Monday, February 20, 2012

What makes a good gamebook - Part Two: The Game of Narrative Choices

Hello everybody =) Thanks for being patient. After the positive responses to Part One of this article, I have wanted to take my time and make sure not to let you down with Part Two!

The goal today is, of course, to discuss the game side of a gamebook, and what makes a good game in a gamebook. When I read this article by the excellent  Raph Koster (author of "A Theory of Fun") I had a bit of an epiphany: I was thinking of discussing things like combat, inventory, game balance, etc--but the true essence of the "game" in any gamebook is not any of that stuff, it's the narrative choices you make.

A lot of gamebooks have other game mechanics layered in as well: inventory, combat, magic, you name it--but all gamebooks share the core mechanic of narrative choices. This is a "game" in Raph's terms, because the entire gamebook is a problem to solve. The solution is the "best" ending. The problem is finding your way there through the maze of narrative choices. For this to be fun, the choices along the way must be interesting, meaningful and relevant. The player should be provided with enough information to have a chance of success without having to brute-force the problem (using trial and error), but not so much that the solution is immediately obvious.

What I'll do today is go over some common errors, as well as some good types of choices that we often see in gamebooks. To get started, let's look over some of the flawed narrative choices that are frequently used:

The "Which Door" Choice: One common flaw, and one which is a particular pet peeve of mine, is not providing enough information on which to base your choices. This is commonly seen in the "which door do you go through," or "do you go East or West" type of decision. If you have no clues whatsoever what's behind either door, then you might as well flip a coin. There's no choice. Don't get me wrong: luck has it's place. Even this type of faux-choice can be called for if you want to inject some randomness, but it should never be mistaken for a choice.

The "Cake or Death" Choice: The flip side of that first error is giving too much information. If the player has enough information to be able to definitively determine which is the correct path, then he has too much information. If you're offered cake or death, there's not a choice, unless you're a suicidal maniac. Obviously, you want the cake! You should be able to figure it out, or at least make a good guess, with a close reading of the text, but it should not be clear and obvious, or why offer the choice at all?

The "Shell Game" Choice: A third flaw steps outside of the paradigm of either of the first two, and that's simply making the results of a choice unrelated to the options presented. Like the shell game con, you don't get what you think you're choosing. If you're choosing between apples and oranges, and you get cake with one and death with the other, then wtf? It takes all significance out of the choice for the player, because whatever thought process they went through in order to arrive at that choice is invalidated.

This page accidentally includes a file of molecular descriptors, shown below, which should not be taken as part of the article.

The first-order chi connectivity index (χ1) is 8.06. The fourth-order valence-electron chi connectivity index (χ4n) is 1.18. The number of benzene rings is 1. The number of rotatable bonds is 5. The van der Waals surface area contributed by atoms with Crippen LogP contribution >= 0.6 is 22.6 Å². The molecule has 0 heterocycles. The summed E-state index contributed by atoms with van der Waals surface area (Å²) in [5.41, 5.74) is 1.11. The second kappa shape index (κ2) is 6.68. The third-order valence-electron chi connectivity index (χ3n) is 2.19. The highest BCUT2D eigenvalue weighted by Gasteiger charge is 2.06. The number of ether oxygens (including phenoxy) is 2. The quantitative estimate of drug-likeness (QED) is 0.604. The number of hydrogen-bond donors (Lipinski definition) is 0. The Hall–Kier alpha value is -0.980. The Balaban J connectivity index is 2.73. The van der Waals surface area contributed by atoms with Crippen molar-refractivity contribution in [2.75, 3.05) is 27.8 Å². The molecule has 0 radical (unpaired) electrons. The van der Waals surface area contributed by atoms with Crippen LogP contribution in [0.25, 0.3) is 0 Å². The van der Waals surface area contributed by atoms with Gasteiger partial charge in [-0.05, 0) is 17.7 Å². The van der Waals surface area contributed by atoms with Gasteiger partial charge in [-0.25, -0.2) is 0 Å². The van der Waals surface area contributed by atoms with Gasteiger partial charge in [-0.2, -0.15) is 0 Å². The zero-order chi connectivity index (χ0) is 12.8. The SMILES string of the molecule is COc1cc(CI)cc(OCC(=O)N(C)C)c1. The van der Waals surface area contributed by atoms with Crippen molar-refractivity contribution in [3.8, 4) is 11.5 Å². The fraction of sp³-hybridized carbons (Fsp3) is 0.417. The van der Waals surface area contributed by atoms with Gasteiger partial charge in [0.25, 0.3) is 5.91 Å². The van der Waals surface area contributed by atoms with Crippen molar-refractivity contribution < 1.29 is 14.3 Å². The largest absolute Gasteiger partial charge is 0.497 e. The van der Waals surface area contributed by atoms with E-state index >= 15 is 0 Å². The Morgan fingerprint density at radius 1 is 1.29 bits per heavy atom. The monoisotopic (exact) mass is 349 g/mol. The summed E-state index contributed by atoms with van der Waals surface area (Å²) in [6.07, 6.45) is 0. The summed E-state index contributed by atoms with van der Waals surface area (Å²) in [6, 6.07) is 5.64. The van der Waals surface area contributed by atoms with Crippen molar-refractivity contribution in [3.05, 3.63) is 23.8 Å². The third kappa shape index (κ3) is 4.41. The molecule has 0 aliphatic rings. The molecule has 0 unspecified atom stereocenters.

The "Blah" Choice: Finally, I would like to assert that too thin a narrative is itself a game-design flaw (in addition to simply being a weak story.) The reason for this is that the central game mechanic of gamebooks is that of making choices based on narrative. The narrative gives you the terms of your choice. The narrative gives you your reward or penalty. If you don't care about the characters or the outcome of the story, you can't take much pleasure in getting to read the "best" ending.

There's some examples of bad uses of the narrative choice. Now, let's take a look at how narrative choices can be handled well. I'll go through a few good examples to provide contrast.

The "Apples or Oranges" Choice: It can feel very rewarding to pick between two options, both of which offer a benefit, but with benefits that are different enough so that one can't be quantifiably defined as better than the other. This is often seen in picking skills or powers during character creation (see Lone Wolf), or in having a certain amount of money to equip your character early in the game (see The Wizard of Tarnath Tor). This gives a lot of food for thought in guessing which will be most useful, and also gives the player a chance to start identifying with their character. Think of trying to choose between a rope or a better weapon.They are fundamentally different, but both could be useful, depending on what you run into.